Net Zero Energy Building Envelope Design
Net zero energy building envelope design should be of primary importance to every commercial contractor, asserts the Center for Climate and Energy Solutions (CCES). “Space heating, cooling and ventilation,” says the CCES, use up the most energy in commercial sector, and comprise “34% of the energy used onsite.”
Net zero energy, the term used in the title, means that energy efficient measures and design are employed to cut down on energy consumption, and the energy that is used is equal to renewables, such as solar, that are produced on site. A net zero building is ideal because it does not increase the amount of greenhouse gases in the atmosphere.
Homes and commercial structures, according to CCES, emit 38% of U.S. carbon dioxide emissions, a greenhouse gas (GHG) the U.S. desperately wants to reduce. Reaching net zero energy is so crucial that the U.S. Energy Independence and Security Act of 2007 demands that any new commercial construction be net zero no later than 2030.
Composed of the roof, foundation, and walls, the building envelope separates the interior of a building from the outdoors. The CCES asserts that the building envelope should be designed in such a way, and should employ such materials that it acts as a thermal barrier, minimizing heat transfer, so that it requires less energy for heating and cooling. Thus neutralizing the indoor environment, so it is not too warm or too cool. Let’s look at how design can enable this goal.
The design of a structure will determine how much lighting, heating and air conditioning it will need. Engineers and architects should collaborate to select alternative warmth options. “Passive solar heating” uses the rays of the sun, and the positioning of the building to warm the structure. The position depends on the climate. South-facing windows are a boon in the northern hemisphere, and shaded locations in southern locales.
Best Building Envelope Materials
Bio-based products employed in all parts of the building envelope can significantly lower embodied energy. That is the energy needed to “extract, manufacture, transport, install and dispose of building materials.” Using bio-based materials, also reduces greenhouse gas (GHG) emissions.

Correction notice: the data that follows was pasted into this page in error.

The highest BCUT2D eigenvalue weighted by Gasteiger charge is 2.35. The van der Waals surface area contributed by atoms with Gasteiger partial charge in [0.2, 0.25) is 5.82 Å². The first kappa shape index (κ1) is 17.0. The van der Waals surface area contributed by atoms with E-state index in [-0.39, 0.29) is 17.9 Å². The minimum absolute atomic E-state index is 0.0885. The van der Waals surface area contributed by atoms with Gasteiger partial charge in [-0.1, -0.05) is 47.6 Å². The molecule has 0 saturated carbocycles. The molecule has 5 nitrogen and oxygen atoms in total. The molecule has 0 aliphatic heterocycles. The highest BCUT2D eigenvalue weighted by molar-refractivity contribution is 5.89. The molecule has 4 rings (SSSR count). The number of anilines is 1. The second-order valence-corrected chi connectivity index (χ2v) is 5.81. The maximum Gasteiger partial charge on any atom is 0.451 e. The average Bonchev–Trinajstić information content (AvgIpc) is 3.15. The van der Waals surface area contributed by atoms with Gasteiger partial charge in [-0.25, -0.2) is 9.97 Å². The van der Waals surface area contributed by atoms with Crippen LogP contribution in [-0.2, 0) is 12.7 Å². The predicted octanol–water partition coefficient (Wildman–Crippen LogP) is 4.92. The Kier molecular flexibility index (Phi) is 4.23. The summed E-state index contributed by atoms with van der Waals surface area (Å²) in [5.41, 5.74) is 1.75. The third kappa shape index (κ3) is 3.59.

Insulation and Sealing
Heat transfers from a warmer area to a cooler one, and insulation helps to slow this process. Every insulation, therefore, has a different R-value, which is a measure of the ability to resist the flow of heat. But whether contractors use “blanket, concrete block or forms, spray foam, rigid foam or natural fiber,” insulation, in its capacity as a building envelope support, is useless without the proper air barrier and moisture barrier.
Although insulation slows the transfer of heat, and reduces energy loss, it is not airtight and cannot protect from water and moisture intrusion. A high performance air barrier and moisture barrier resists air movement, and therefore moisture, by increased air tightness. Vapor permeable air barriers allow any moisture within the structure to escape via diffusion. Depending on the membrane, they can also be watertight, resisting moisture intrusion from wind-driven rain. Without the proper air barrier and moisture barrier, the insulation could be at risk from moisture and mold.
Roofs and the Building Envelope
Roofs designed to reflect the heat of the sun can greatly reduce air conditioning costs, whether they be payments to utilities or GHG environmental harm. Roofs of ENERGY STAR materials, often called “cool roofs,” can decrease “peak cooling by 10% to 15%,” declares the Center for Climate and Energy Solutions.
Roofing also presents an opportunity to install, “on-site generation systems.” Solar photovoltaic (PV) arrays can either be installed directly on top of the roof, or integrated using photovoltaic shingles and tiles.
Walls and the Net Zero Concept
Choosing the right materials for walls can be difficult , said the CCES, because the “energy properties of an entire wall are affected by design.” Nevertheless, a structure’s thermal mass, or its capacity for heat storage, is more than somewhat dependent on the materials chosen. Thermal mass structures pull in heat more slowly and retain it longer, thus maintaining even warmth or coolness throughout, and reducing energy consumption. Building products labeled “thermal mass” may be your everyday stone and adobe, or those that use phase change (PCM’s) materials. PCM’s are solid at about 65 degrees, then liquify as they retain heat. PCM’s gain heat during the day and give it off during the cooler night, moderating interior temperatures.
Fenestration, a term that encompasses windows, outside doors, and skylights, influences interior lighting, and the amount of heating/cooling energy needed. Today’s high performance fenestration materials, coatings, and designs, extremely reduce heating and cooling costs. Materials such as, multiply glazed and double-paned (or more) windows, filling the spaces between panes with argon, a low-conductivity gas, and e-window coatings that mute infrared sun rays cut energy use from 10% to 40%, and result in the lowest to maintain commercial construction.
Relying only on efficient products will not produce a net zero building. Reaching net zero energy depends on commercial architects and contractors employing energy-efficient designs and materials in every part of the building envelope.
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